principle / constraint, and what constitutes a parameter, need to
be re-addressed. Is there a universal inventory of functional 
heads/features? As to the autonomy of, or the division of labour 
between syntax and morphology: is parametrized variation confined
to inflectional systems? Is syntactic variation restricted to the
choice of overt or zero realization of a given feature? If all
movement takes place in a single cycle, does variation reduce to
the presence of affixes or the lack thereof? Are there universal
constraints in morpho-syntax? Moreover, in recent years it has been
argued that thematic relations are features. What are their
characteristics? Do these have a universal inventory? Could they 
be parametrized? Many typological-descriptive generalizations await 
theoretical integration - e.g. Greenbergian 'universals' of word 
order patterns, cross-categorial harmony effects, etc. In this respect, 
Kayne's proposal for a universal ordering merely shifts the burden 
from phrase structure to movement. 
A guiding heuristic of generative grammar has been that parsimonious 
(redundancy-free) theories are to be preferred; but Minimalism goes
further in suggesting that economy is built into UG itself. To what 
extent can the hypothesis that UG principles instantiate notions of 
economy be upheld? 

In studying UG, we take the external systems with which it interfaces 
to be invariant in linguistically significant senses across individuals
and languages. Thus we posit universal interpretation mechanisms (and 
uniformity across languages at LF), 'universal phonetics' (invariant 
articulatory / perceptual mechanisms), a universal parser, etc.; so 
that variation is confined to grammars, in particular 
phonology/morphology and aspects of the lexicon. Yet properties of
external systems may have far-reaching consequences for our view of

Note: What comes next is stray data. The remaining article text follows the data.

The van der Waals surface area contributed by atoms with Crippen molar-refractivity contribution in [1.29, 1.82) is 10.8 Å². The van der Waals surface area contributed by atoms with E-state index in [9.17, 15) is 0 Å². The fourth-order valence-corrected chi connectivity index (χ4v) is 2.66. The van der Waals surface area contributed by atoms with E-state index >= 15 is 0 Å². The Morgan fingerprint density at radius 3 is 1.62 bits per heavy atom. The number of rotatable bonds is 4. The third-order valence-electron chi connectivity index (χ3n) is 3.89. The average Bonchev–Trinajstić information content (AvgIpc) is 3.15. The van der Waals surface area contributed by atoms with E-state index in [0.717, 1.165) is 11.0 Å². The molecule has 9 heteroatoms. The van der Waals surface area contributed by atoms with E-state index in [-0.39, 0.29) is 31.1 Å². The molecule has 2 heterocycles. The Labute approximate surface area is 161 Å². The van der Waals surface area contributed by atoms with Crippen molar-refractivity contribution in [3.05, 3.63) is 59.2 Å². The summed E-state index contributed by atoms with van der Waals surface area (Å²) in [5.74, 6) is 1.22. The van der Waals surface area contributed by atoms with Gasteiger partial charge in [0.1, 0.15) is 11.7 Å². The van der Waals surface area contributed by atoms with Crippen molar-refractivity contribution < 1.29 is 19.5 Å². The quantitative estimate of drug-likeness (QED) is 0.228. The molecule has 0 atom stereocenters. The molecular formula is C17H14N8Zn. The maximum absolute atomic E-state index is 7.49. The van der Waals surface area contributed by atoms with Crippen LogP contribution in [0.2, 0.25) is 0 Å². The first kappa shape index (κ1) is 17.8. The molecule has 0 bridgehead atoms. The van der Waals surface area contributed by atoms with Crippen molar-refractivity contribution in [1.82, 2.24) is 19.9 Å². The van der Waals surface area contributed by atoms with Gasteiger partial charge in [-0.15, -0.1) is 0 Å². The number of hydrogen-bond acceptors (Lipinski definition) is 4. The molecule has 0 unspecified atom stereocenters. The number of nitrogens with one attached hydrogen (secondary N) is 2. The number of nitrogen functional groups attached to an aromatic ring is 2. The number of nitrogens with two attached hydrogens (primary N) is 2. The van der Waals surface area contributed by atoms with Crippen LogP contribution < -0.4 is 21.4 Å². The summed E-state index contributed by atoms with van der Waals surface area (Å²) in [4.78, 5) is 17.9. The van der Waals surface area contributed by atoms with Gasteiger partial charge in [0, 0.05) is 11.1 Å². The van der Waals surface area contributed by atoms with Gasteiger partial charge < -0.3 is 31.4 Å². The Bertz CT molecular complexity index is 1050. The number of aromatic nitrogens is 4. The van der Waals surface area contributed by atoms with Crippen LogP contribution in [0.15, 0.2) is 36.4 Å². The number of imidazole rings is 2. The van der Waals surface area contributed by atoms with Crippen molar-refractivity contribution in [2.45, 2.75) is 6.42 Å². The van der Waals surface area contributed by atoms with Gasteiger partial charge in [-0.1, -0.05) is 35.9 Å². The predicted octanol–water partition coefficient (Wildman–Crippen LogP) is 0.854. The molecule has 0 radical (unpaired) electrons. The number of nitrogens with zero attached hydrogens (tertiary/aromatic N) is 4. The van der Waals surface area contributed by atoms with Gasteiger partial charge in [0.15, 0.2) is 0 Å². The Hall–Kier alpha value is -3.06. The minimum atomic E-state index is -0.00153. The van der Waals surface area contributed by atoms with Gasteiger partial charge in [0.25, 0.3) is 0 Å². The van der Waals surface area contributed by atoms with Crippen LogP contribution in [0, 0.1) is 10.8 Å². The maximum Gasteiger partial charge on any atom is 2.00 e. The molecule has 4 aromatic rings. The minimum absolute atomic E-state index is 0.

UG. As we learn more about them, universals attributed to UG may have
to be reassigned. What if UG-compatible grammars determine languages
that cannot exist because they are unuseable (unparseable;
unlearnable; etc)? Are there universal patterns in the acquisition 
process, in parsing strategies, etc., that can be brought to bear? 

The colloquium will consist of 20 talks of 45 minutes each plus 
discussion. Abstracts may not exceed 2 pages with at least a 1 inch 
margin on all four sides and should employ a font not smaller than 
12 pt. They should be sent anonymously in tenfold, accompanied by a 
camera-ready original with the author's name, address and affiliation

GLOW Selection Committee
c/o Artemis Alexiadou
Zentrum fuerr Allgemeine Sprachwissenschaft, Typologie 
und Universalienforschung
Jaergerstr. 10/11, 10117 Berlin
phone: +49-30-20192404/1
fax: +49-30-20192402

Deadline for submission of abstracts: December 1, 1998

Speakers will receive partial reimbursement for their expenses.
The following are approximate figures in ECU (1 ECU 1.10 US$):
 Faculty Grad. Students

 Germany 100 150

 Europe 200 300

 Rest of the World 300 400

The GLOW Workshops

Workshop I: Sources for Universals